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Old 05-14-2013, 10:10 AM   #1
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Is this a load-bearing wall?


Please tell me what you think. I want to remove a wall from from the first floor to open the LR to the kitchen. I have a split-level house (five levels). On one side, there are three levels - basement, first floor, and second floor. The wall I want to remove is about 12 feet in length. It runs in the same direction as the floor and ceiling joists. There is a gable roof above the second floor, and the peak of the roof runs parallel to the wall I want to remove, parallel to the floor and ceiling joists. The house, between the outer walls, is about 22 feet wide.

Does this sound like a load-bearing wall? If so, what kind of professional do I need to determine what I need in the way of beams and columns if I take it down?

Thank you!
LS

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Old 05-14-2013, 10:32 AM   #2
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Is this a load-bearing wall?


Generally walls running parallel to the floor and ceiling joists are not load bearing. But I'm getting no visual from your description and would want to look at a plan to be sure.

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Old 05-14-2013, 11:06 AM   #3
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Is this a load-bearing wall?


Welcome to the Forum!

you say the wall runs parallel to the floor joists and ceiling joists. Is this a two-story home? I ask because of your comment "I want to remove a wall from from the first floor." If it is a two-story home how do you know which direction the second floor joist run, have you exposed them? You cannot assume they run the same direction as the first floor joists.

Some photos may aid in getting some useful feedback.
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Old 05-14-2013, 07:14 PM   #4
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Is this a load-bearing wall?


Yes, I have exposed the joists in the ceiling (for a bathroom remodel) so I know they run parallel to the wall that I want to remove.
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Old 05-14-2013, 08:07 PM   #5
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Is this a load-bearing wall?


well if no floor, ceiling, or roof is bearing upon the wall then it doesn't sound like a load bearing wall.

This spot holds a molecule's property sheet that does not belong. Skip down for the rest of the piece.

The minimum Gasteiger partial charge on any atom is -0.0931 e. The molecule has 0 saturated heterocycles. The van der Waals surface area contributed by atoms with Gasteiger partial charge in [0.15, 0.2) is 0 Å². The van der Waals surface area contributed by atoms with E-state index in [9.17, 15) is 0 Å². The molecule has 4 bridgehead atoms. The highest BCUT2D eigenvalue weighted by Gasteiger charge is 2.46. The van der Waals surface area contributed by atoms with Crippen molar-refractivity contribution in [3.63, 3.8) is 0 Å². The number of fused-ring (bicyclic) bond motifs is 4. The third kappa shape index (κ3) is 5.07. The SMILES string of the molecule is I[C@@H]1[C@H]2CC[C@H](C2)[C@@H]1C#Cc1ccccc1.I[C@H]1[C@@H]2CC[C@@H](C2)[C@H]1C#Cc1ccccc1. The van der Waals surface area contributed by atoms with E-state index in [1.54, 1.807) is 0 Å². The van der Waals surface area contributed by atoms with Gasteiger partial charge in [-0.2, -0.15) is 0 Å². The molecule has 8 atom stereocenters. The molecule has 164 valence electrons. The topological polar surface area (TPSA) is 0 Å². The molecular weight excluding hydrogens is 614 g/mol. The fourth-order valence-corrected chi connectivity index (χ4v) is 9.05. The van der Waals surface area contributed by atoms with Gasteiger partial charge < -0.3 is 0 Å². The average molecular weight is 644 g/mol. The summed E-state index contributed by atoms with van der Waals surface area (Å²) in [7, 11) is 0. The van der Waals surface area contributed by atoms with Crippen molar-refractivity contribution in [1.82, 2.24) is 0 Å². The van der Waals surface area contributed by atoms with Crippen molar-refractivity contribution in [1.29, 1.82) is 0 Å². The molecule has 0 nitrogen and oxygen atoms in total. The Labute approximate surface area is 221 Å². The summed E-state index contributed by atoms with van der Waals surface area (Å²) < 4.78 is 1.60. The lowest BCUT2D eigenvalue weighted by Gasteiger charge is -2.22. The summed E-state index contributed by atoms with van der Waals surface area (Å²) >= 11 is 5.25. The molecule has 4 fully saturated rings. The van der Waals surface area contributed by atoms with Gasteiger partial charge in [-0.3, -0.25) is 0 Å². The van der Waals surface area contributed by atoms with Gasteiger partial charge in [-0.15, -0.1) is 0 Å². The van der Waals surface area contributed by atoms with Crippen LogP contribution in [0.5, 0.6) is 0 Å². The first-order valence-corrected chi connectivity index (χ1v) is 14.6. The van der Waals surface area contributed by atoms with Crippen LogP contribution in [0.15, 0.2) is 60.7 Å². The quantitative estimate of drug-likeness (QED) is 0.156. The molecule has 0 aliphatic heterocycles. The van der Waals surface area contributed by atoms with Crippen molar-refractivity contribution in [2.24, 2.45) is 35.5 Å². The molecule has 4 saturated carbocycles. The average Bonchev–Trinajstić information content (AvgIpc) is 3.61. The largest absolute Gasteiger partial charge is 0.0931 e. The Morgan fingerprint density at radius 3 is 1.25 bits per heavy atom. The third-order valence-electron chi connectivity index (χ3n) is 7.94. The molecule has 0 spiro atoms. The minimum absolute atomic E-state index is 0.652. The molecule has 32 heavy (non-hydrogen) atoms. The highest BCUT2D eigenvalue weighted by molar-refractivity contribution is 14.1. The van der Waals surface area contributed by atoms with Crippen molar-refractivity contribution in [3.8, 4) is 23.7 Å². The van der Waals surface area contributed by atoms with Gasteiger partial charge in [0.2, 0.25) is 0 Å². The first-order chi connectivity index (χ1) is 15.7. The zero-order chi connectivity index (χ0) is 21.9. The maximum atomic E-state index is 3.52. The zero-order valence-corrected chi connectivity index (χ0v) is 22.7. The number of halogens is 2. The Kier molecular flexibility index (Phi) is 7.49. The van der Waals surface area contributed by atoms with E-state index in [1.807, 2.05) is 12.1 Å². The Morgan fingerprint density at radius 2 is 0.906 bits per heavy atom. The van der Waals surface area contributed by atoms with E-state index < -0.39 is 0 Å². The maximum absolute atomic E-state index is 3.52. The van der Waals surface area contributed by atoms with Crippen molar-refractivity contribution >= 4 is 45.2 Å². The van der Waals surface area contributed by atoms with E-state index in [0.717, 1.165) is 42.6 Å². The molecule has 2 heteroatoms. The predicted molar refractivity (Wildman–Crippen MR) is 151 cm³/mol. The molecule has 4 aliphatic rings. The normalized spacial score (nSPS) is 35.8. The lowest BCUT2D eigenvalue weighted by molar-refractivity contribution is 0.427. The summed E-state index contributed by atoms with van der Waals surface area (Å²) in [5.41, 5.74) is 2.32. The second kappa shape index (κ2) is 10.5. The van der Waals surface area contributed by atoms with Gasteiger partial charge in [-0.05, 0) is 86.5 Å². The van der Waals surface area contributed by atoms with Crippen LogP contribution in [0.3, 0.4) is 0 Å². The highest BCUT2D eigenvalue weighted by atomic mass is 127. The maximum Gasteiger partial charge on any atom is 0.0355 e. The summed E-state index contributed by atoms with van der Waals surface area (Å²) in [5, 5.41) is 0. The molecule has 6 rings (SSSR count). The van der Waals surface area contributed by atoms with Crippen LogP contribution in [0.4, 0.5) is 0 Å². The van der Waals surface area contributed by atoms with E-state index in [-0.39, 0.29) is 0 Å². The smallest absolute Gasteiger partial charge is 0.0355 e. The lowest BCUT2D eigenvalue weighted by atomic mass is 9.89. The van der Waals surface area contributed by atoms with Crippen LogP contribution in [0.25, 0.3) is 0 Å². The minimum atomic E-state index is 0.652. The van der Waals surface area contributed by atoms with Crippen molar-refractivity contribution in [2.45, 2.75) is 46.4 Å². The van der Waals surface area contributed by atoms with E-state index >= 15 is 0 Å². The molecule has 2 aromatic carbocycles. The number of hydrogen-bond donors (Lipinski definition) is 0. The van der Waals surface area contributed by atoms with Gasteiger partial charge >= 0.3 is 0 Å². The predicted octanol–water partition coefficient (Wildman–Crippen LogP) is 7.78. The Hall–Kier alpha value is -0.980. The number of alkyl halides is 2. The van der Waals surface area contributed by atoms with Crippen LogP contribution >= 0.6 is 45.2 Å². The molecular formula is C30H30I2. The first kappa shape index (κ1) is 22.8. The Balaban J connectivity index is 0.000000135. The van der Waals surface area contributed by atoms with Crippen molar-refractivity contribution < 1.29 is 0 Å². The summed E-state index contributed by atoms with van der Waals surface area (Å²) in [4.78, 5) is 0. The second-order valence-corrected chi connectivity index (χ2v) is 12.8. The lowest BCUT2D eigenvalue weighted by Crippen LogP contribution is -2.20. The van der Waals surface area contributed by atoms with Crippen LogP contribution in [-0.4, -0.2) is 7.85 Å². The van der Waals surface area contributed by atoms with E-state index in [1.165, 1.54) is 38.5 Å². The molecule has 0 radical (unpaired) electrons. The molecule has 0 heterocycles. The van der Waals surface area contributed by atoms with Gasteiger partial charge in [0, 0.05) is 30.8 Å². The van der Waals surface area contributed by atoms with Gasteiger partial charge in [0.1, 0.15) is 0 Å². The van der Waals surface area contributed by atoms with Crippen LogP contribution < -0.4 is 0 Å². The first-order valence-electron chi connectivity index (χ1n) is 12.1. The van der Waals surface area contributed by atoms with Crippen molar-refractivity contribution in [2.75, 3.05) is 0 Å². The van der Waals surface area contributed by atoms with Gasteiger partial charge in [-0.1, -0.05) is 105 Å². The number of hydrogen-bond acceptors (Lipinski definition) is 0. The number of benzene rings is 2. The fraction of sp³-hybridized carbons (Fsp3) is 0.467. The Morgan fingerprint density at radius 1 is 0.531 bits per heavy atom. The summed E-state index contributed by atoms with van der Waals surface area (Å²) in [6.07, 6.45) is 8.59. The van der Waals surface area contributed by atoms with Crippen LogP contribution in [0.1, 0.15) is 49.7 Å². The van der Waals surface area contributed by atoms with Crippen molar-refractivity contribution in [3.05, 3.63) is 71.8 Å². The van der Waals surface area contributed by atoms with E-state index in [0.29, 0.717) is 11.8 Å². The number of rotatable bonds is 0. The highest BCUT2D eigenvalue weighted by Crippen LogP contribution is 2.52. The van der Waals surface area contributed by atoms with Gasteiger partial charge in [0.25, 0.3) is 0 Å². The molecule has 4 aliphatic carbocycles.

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Old 05-14-2013, 08:36 PM   #6
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Is this a load-bearing wall?


Quote:
Originally Posted by lsimpso View Post
Please tell me what you think. I want to remove a wall from from the first floor to open the LR to the kitchen.
Go down to the basement.
Find the support column(s) and beam(s) under that area of the house.
Locate where this wall is in relationship to them.
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Old 05-15-2013, 06:57 AM   #7
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Is this a load-bearing wall?


Even if the joists run parallel to the wall, could it still be a shear wall providing lateral stability?
One way to check is to see what's immediately under it in the basement/crawlspace.
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Old 05-15-2013, 10:39 AM   #8
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Is this a load-bearing wall?


Having been a remodelling contractor for years I can tell you the usual things to look for, but I have also seen load bearing walls that did not follow the rules.
Load bearing walls that were 3' away from the beam in the basement, load bearing walls that ran parallel with the joists.
There are no hard and fast rules.
Yes we even had a case on this forum where many said it was not a load bearing wall, the home owner had someone come look at it and guess what - It was indeed load bearing.
To me this one is to important to call over an internet chat room. You really need someone on site to look at it.
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Old 05-15-2013, 12:42 PM   #9
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Is this a load-bearing wall?


Thank you all. I'll add that in the basement above this wall are no posts or columns at all, but there is a wall like the one I want to remove, and the same is true above this wall - there is a wall like this one on the second floor. If you were to line up the three floor plans, the walls are not directly over each other, but are about a foot apart.

The main reason I wonder if this wall on the first or middle floor is load-bearing is because of the roof. I wondered if the trusses, which would form a peak that is parallel to this wall, might rely on these three walls for support somehow. Given the 22 or so foot span from outer wall to outer wall, maybe there is a splice in the trusses that sits on the upstairs wall? Hope my question makes sense and isn't nonsensical!

I do plan to consult an expert, but want to really have a plan ahead of time for addressing this, which is why I'm asking.
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Old 05-15-2013, 12:45 PM   #10
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Is this a load-bearing wall?


oops - I meant to say in the basement BELOW the subject wall.....
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Old 05-15-2013, 01:11 PM   #11
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Is this a load-bearing wall?


The wall in the basement may (or may not) be a supporting wall.
Best thing is like you said to get someone to look at it, then decide what to do.

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